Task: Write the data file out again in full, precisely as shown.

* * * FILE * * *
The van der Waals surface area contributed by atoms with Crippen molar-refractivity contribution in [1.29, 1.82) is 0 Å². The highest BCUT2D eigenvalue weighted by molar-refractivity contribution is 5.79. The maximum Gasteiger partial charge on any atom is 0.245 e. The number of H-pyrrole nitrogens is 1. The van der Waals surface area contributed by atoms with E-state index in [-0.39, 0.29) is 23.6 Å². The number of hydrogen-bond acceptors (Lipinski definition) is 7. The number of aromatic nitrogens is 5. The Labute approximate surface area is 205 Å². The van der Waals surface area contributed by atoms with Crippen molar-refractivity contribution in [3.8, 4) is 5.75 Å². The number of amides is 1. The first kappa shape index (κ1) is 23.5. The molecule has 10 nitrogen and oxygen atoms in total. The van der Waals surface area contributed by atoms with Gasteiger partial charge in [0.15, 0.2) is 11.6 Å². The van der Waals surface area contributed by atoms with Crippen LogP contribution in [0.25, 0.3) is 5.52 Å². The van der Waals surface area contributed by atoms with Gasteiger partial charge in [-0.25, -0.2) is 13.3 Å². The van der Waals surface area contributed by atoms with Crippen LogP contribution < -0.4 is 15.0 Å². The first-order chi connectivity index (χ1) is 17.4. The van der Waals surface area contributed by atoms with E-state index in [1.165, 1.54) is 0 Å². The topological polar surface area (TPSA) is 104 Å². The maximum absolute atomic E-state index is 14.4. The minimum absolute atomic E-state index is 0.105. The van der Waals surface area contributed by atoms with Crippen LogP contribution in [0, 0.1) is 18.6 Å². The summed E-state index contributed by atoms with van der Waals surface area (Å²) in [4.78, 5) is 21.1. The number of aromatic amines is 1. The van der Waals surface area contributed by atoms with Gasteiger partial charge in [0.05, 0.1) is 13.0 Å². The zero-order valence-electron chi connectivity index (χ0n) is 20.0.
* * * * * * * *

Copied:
The van der Waals surface area contributed by atoms with Crippen molar-refractivity contribution in [1.29, 1.82) is 0 Å². The highest BCUT2D eigenvalue weighted by molar-refractivity contribution is 5.79. The maximum Gasteiger partial charge on any atom is 0.245 e. The number of H-pyrrole nitrogens is 1. The van der Waals surface area contributed by atoms with E-state index in [-0.39, 0.29) is 23.6 Å². The number of hydrogen-bond acceptors (Lipinski definition) is 7. The number of aromatic nitrogens is 5. The Labute approximate surface area is 205 Å². The van der Waals surface area contributed by atoms with Crippen molar-refractivity contribution in [3.8, 4) is 5.75 Å². The number of amides is 1. The first kappa shape index (κ1) is 23.5. The molecule has 10 nitrogen and oxygen atoms in total. The van der Waals surface area contributed by atoms with Gasteiger partial charge in [0.15, 0.2) is 11.6 Å². The van der Waals surface area contributed by atoms with Crippen LogP contribution in [0.25, 0.3) is 5.52 Å². The van der Waals surface area contributed by atoms with Gasteiger partial charge in [-0.25, -0.2) is 13.3 Å². The van der Waals surface area contributed by atoms with Crippen LogP contribution < -0.4 is 15.0 Å². The first-order chi connectivity index (χ1) is 17.4. The van der Waals surface area contributed by atoms with E-state index in [1.165, 1.54) is 0 Å². The topological polar surface area (TPSA) is 104 Å². The maximum absolute atomic E-state index is 14.4. The minimum absolute atomic E-state index is 0.105. The van der Waals surface area contributed by atoms with Crippen LogP contribution in [0, 0.1) is 18.6 Å². The summed E-state index contributed by atoms with van der Waals surface area (Å²) in [4.78, 5) is 21.1. The number of aromatic amines is 1. The van der Waals surface area contributed by atoms with Gasteiger partial charge in [0.05, 0.1) is 13.0 Å². The zero-order valence-electron chi connectivity index (χ0n) is 20.0.